1841 Storehouse erected on what is now Windsor Reserve. Later included: blacksmith shop, boatshed, slipway, barrack block (1864), caretaker's cottage (1882)
1862 Admiralty granted exclusive use of land
1892 Admiralty Reserve at Devonport exchanged for 5 acres of swamp adjacent to Auckland Harbour Board Dry Dock.
1906 Storehouse and slipway constructed
1909 Formally designated naval base
1921 HMS Philomel berthed at base to be depot and training ship, gunnery store built
1923 New Zealand Government took over annual subsidy payment for priority use of Auckland Harbour Board Dry Dock and Workshops
1926 First oil storage tank erected
1927 Number of persons employed in Naval Base was 47; comprising 5 Officers, 33 Ratings, 9 civilians
1935 Major upgrade of buildings and facilities throughout naval base and dockyard
1939 New construction included: coal store (1935), additional classrooms (c1935), administration building (1936), no. 2 Store (1936), inflammable store (1936), timber store (1936), boiler shop (completed 1937), foundry (1937), new galley (1937), washhouse (1937), joiners shop (completed 1939), electrical shop (completed 1939), hospital (1940)
1936 Admiralty purchased Auckland Harbour Board workshops and equipment (excluding the dry dock)
1940 Considerable wartime construction, including new wharf and workshops,
1946 underground fuel tanks, dockyard administration block (1940), welders shop (1940) air raid protection constructed (1942), Calliope Wharf extended (1942), administration/barrack blocks (completed 1943), Calliope Dock extended to take USN heavy cruisers (1943), ICE Workshop (1943), boiler wharf (1944), boatshop (ML Base - completed1944), boiler shop (completed 1945), Naval Stores Depot built in Shoal Bay (completed 1946), fuel tanks (completed 1946)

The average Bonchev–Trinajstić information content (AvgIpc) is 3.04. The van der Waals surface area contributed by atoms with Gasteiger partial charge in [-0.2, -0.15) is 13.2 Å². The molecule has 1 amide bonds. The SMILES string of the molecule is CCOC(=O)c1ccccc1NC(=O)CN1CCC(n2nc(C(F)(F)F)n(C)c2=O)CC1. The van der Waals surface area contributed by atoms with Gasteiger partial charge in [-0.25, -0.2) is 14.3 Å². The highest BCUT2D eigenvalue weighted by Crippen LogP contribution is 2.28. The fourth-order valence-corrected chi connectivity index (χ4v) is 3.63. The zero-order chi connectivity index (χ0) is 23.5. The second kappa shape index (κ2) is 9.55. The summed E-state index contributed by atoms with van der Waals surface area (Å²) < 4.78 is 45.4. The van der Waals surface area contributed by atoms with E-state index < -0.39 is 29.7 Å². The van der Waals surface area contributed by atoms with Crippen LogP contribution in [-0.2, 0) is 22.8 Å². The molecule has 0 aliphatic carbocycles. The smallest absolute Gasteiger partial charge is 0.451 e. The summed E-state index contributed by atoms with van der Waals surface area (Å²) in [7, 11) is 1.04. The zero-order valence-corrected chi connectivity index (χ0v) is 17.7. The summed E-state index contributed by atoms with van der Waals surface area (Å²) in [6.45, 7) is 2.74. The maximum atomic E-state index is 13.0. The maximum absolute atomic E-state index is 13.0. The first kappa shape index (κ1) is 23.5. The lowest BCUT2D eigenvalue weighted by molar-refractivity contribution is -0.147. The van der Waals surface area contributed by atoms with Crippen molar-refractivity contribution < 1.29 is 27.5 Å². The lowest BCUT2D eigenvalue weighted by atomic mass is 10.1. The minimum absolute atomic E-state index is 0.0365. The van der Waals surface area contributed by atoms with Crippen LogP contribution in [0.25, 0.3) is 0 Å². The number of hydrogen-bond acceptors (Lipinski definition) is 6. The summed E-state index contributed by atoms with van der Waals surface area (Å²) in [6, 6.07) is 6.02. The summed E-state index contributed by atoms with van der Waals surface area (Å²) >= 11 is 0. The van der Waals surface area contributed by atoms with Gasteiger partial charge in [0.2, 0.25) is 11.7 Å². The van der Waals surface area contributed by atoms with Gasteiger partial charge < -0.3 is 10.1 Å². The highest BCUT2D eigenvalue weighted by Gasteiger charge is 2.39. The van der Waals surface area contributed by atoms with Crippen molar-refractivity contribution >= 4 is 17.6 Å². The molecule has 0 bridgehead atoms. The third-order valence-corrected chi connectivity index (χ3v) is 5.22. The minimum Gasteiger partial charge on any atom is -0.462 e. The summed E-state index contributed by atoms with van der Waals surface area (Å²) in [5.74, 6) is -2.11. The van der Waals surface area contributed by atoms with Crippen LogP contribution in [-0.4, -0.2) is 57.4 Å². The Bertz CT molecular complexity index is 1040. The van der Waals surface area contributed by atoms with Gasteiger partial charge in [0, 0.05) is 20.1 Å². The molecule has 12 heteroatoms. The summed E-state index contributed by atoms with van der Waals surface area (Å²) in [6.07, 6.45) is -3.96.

1942 Royal Commission enquires into administration of dockyard. Recommendations included planned layout of base for future. Naval Base restructured with separation of Philomel and Dockyard
1945 Total number of civilians employed in Dockyard approx 500
1947 The ship HMNZS Philomel paid off and sold
1958 Fleet swimming pool opened (built from monies received for work during 1951 strike)
1965 Approximately 2095 persons employed in Naval Base: Dockyard 914, Naval Supply Depot 181, Navy 1,000
1983 Ngataringa Bay Sports Complex opened
1992 New Damage Control School constructed on site of previous NBCD School
1994 New main storehouse at NSD completed
1994 Dockyard leased to Babcock-Skellerup Ltd
1995 Maritime Operations School constructed – all facilities relocated from North Head
1998 Approximate 2,235 persons employed in Naval Base: Navy 1,500, Civilian 510, Babcock (Dockyard) 275. Note: these figures include those relocated from Tamaki (approx 600)
2008 RNZNVR Auckland Division relocated to Philomel – HMNZS Ngapona commissioned November 2008
2012 A total of 1295 personnel based at the Devonport Naval Base
Disclaimer: The information contained here is the result of research undertaken by Navy Museum staff utilising the resources held in the museums collection. Information from external sources has not been consulted in the preparation of this enquiry sheet. This research is not definitive and information supplied here does not imply or infer that further information may not be available from other sources.